GEORGE: The overall market could have little growth over this decade. The first three years have been difficult, so 8% to 9% returns for the rest of the decade would be very good. But this decade could still end up as a period of no progress.

People will need to focus on asset allocation and commodity-based investments, such as precious metals. Gold is likely to outperform, even if current problems subside.

S&P: How will small-cap value stocks do in this environment?

GEORGE: Small-cap value has been the best-performing style over the long run. Dealing with illiquid securities with gaps in information is hard to do and labor intensive, but there are often payoffs.

S&P: How do you deal with the volatility of small-cap and micro-cap stocks?

GEORGE: We view ourselves as risk managers. We hold about 200 stocks, and limit any one holding to no more than 2% of the portfolio. We also limit our industry exposure to about 20% of the portfolio.

With low-priced stocks, i.e., stocks with prices below $20 and $10 a share, there is an added level of volatility. We think we can take advantage of this volatility. Many institutions won’t own stocks selling for less than $10 a share.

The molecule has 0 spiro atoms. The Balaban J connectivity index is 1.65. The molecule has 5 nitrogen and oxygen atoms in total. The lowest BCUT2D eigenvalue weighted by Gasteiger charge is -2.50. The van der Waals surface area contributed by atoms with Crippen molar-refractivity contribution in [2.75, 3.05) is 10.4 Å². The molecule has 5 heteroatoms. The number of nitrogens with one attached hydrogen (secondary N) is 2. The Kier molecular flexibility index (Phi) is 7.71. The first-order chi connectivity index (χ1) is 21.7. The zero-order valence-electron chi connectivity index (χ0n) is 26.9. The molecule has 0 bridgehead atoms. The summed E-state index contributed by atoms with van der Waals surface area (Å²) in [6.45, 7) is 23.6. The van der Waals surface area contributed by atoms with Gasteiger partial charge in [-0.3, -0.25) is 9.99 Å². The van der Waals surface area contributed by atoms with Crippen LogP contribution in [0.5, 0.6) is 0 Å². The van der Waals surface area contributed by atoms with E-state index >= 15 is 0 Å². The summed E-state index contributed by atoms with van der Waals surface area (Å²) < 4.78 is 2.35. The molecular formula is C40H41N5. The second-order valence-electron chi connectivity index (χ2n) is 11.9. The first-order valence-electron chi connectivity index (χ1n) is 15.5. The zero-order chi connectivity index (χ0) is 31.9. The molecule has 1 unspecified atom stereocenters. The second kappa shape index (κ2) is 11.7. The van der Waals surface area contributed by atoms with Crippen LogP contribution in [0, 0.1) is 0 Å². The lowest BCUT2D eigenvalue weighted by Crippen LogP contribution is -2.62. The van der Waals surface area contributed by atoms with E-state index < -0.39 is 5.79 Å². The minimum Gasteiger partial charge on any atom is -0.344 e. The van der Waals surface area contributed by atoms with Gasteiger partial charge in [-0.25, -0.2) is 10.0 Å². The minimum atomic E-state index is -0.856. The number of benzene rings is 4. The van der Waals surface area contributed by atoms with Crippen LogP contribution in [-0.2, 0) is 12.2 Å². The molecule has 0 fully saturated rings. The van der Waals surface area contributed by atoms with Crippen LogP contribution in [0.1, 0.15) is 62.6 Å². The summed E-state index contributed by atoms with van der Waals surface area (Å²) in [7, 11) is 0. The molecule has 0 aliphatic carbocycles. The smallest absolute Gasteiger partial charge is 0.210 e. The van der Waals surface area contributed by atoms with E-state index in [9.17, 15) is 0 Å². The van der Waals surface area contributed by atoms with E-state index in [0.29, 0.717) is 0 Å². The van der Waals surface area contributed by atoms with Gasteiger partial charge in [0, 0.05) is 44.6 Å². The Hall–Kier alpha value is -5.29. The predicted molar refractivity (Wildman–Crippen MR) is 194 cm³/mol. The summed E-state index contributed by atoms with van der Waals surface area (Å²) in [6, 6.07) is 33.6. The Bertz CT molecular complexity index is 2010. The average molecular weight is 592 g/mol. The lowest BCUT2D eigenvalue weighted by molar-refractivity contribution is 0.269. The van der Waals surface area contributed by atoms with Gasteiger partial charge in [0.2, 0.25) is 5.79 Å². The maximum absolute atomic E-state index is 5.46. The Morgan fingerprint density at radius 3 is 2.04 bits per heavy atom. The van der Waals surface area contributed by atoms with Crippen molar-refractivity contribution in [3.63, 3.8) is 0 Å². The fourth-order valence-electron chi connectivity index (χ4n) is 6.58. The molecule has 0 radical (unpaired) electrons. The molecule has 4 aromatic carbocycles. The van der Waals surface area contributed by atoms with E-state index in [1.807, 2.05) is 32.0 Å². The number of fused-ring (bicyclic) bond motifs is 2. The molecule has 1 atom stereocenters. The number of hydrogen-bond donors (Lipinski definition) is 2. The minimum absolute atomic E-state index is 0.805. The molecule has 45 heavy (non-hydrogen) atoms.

S&P: How do you define the investment strategy?

GEORGE: We are contrarian investors with a long-term view. We invest in small companies with less than $2 billion dollars in market capitalization, and micro companies with less than $400 million in market cap. The fund’s median market cap is $480 million.

We have an investment horizon of three to five years. We generally buy things with little short-term expectation. It’s a planting and harvesting process. Our holdings typically have a history of high returns on capital, but they or their industries are out of favor.

S&P: Have you found opportunities recently?

GEORGE: We’ve made major investments in technology and health care over the last couple of years because they have been hardest hit. With the burst of the Internet bubble, a lot of babies got flushed out with the bath water. We found companies with valuations below what they had in cash on their balance sheets.